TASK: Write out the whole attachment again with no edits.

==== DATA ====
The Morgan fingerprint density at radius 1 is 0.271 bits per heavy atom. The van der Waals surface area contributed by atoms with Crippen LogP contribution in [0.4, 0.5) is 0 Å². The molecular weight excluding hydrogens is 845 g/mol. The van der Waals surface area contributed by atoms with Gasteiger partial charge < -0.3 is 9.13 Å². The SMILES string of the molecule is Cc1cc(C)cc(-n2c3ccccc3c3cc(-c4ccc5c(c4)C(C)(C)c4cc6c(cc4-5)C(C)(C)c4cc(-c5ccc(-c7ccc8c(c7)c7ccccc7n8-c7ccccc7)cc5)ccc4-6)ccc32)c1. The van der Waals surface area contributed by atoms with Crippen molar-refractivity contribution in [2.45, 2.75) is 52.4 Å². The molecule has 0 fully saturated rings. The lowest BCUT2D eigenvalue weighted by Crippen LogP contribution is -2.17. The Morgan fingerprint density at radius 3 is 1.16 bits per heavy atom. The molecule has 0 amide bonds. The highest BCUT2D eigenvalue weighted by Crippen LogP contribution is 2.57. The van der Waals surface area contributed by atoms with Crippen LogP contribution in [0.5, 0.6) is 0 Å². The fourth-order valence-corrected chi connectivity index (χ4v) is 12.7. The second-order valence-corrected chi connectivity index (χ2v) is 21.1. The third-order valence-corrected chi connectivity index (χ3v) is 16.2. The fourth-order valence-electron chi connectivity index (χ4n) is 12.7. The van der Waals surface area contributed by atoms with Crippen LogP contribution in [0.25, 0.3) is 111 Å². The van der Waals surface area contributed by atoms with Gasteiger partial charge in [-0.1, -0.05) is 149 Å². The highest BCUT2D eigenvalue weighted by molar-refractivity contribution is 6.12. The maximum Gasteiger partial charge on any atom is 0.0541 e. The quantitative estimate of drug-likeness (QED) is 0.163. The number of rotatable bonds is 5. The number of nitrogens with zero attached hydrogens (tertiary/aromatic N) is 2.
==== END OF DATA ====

The Morgan fingerprint density at radius 1 is 0.271 bits per heavy atom. The van der Waals surface area contributed by atoms with Crippen LogP contribution in [0.4, 0.5) is 0 Å². The molecular weight excluding hydrogens is 845 g/mol. The van der Waals surface area contributed by atoms with Gasteiger partial charge < -0.3 is 9.13 Å². The SMILES string of the molecule is Cc1cc(C)cc(-n2c3ccccc3c3cc(-c4ccc5c(c4)C(C)(C)c4cc6c(cc4-5)C(C)(C)c4cc(-c5ccc(-c7ccc8c(c7)c7ccccc7n8-c7ccccc7)cc5)ccc4-6)ccc32)c1. The van der Waals surface area contributed by atoms with Crippen molar-refractivity contribution in [2.45, 2.75) is 52.4 Å². The molecule has 0 fully saturated rings. The lowest BCUT2D eigenvalue weighted by Crippen LogP contribution is -2.17. The Morgan fingerprint density at radius 3 is 1.16 bits per heavy atom. The molecule has 0 amide bonds. The highest BCUT2D eigenvalue weighted by Crippen LogP contribution is 2.57. The van der Waals surface area contributed by atoms with Crippen LogP contribution in [0.5, 0.6) is 0 Å². The fourth-order valence-corrected chi connectivity index (χ4v) is 12.7. The second-order valence-corrected chi connectivity index (χ2v) is 21.1. The third-order valence-corrected chi connectivity index (χ3v) is 16.2. The fourth-order valence-electron chi connectivity index (χ4n) is 12.7. The van der Waals surface area contributed by atoms with Crippen LogP contribution in [0.25, 0.3) is 111 Å². The van der Waals surface area contributed by atoms with Gasteiger partial charge in [-0.1, -0.05) is 149 Å². The highest BCUT2D eigenvalue weighted by molar-refractivity contribution is 6.12. The maximum Gasteiger partial charge on any atom is 0.0541 e. The quantitative estimate of drug-likeness (QED) is 0.163. The number of rotatable bonds is 5. The number of nitrogens with zero attached hydrogens (tertiary/aromatic N) is 2.